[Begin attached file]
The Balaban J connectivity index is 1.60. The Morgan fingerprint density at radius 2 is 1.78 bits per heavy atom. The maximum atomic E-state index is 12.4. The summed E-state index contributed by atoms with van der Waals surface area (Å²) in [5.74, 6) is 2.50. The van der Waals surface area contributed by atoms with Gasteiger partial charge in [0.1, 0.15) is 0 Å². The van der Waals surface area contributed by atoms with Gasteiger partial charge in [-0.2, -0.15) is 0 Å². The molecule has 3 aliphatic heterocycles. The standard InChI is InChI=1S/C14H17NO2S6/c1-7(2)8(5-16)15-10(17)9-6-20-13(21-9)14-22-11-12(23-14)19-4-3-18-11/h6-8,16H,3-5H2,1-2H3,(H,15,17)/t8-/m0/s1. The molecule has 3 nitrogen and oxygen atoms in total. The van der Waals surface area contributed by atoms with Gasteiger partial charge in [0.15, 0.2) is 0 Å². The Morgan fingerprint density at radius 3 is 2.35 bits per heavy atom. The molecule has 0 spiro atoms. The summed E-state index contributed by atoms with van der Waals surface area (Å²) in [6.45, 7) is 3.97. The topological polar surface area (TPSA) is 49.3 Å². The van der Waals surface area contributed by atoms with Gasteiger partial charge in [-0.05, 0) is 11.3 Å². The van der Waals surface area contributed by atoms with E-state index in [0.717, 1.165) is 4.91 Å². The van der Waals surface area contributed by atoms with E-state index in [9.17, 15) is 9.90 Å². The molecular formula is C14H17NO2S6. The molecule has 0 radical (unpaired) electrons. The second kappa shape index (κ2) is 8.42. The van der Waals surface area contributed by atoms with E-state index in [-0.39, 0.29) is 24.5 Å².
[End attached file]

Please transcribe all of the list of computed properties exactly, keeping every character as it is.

The Balaban J connectivity index is 1.60. The Morgan fingerprint density at radius 2 is 1.78 bits per heavy atom. The maximum atomic E-state index is 12.4. The summed E-state index contributed by atoms with van der Waals surface area (Å²) in [5.74, 6) is 2.50. The van der Waals surface area contributed by atoms with Gasteiger partial charge in [0.1, 0.15) is 0 Å². The van der Waals surface area contributed by atoms with Gasteiger partial charge in [-0.2, -0.15) is 0 Å². The molecule has 3 aliphatic heterocycles. The standard InChI is InChI=1S/C14H17NO2S6/c1-7(2)8(5-16)15-10(17)9-6-20-13(21-9)14-22-11-12(23-14)19-4-3-18-11/h6-8,16H,3-5H2,1-2H3,(H,15,17)/t8-/m0/s1. The molecule has 3 nitrogen and oxygen atoms in total. The van der Waals surface area contributed by atoms with Gasteiger partial charge in [0.15, 0.2) is 0 Å². The Morgan fingerprint density at radius 3 is 2.35 bits per heavy atom. The molecule has 0 spiro atoms. The summed E-state index contributed by atoms with van der Waals surface area (Å²) in [6.45, 7) is 3.97. The topological polar surface area (TPSA) is 49.3 Å². The van der Waals surface area contributed by atoms with Gasteiger partial charge in [-0.05, 0) is 11.3 Å². The van der Waals surface area contributed by atoms with E-state index in [0.717, 1.165) is 4.91 Å². The van der Waals surface area contributed by atoms with E-state index in [9.17, 15) is 9.90 Å². The molecular formula is C14H17NO2S6. The molecule has 0 radical (unpaired) electrons. The second kappa shape index (κ2) is 8.42. The van der Waals surface area contributed by atoms with E-state index in [-0.39, 0.29) is 24.5 Å².